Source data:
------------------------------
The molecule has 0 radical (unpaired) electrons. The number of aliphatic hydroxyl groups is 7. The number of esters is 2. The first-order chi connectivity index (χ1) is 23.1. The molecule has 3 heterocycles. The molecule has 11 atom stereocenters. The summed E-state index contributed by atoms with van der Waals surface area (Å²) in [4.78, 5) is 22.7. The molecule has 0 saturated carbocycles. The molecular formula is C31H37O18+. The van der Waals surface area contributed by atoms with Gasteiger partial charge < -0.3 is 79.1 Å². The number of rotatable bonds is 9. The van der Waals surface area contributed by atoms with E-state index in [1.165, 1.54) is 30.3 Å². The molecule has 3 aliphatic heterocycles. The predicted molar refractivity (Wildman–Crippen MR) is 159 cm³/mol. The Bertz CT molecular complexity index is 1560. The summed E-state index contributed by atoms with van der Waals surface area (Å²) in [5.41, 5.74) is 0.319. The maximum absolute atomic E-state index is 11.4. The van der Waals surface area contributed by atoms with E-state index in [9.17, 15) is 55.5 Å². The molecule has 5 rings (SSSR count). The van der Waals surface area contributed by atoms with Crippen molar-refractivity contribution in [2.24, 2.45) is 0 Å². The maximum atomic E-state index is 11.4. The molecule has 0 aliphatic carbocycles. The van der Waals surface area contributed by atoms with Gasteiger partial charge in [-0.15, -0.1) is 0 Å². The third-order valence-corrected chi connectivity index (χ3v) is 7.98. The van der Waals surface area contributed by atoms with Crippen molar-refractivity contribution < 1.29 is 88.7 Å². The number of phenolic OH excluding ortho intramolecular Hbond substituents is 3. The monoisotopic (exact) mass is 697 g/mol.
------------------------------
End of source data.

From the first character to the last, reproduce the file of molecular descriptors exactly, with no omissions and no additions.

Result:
The molecule has 0 radical (unpaired) electrons. The number of aliphatic hydroxyl groups is 7. The number of esters is 2. The first-order chi connectivity index (χ1) is 23.1. The molecule has 3 heterocycles. The molecule has 11 atom stereocenters. The summed E-state index contributed by atoms with van der Waals surface area (Å²) in [4.78, 5) is 22.7. The molecule has 0 saturated carbocycles. The molecular formula is C31H37O18+. The van der Waals surface area contributed by atoms with Gasteiger partial charge < -0.3 is 79.1 Å². The number of rotatable bonds is 9. The van der Waals surface area contributed by atoms with E-state index in [1.165, 1.54) is 30.3 Å². The molecule has 3 aliphatic heterocycles. The predicted molar refractivity (Wildman–Crippen MR) is 159 cm³/mol. The Bertz CT molecular complexity index is 1560. The summed E-state index contributed by atoms with van der Waals surface area (Å²) in [5.41, 5.74) is 0.319. The maximum absolute atomic E-state index is 11.4. The van der Waals surface area contributed by atoms with E-state index in [9.17, 15) is 55.5 Å². The molecule has 5 rings (SSSR count). The van der Waals surface area contributed by atoms with Crippen molar-refractivity contribution in [2.24, 2.45) is 0 Å². The maximum atomic E-state index is 11.4. The molecule has 0 aliphatic carbocycles. The van der Waals surface area contributed by atoms with Gasteiger partial charge in [-0.15, -0.1) is 0 Å². The third-order valence-corrected chi connectivity index (χ3v) is 7.98. The van der Waals surface area contributed by atoms with Crippen molar-refractivity contribution < 1.29 is 88.7 Å². The number of phenolic OH excluding ortho intramolecular Hbond substituents is 3. The monoisotopic (exact) mass is 697 g/mol.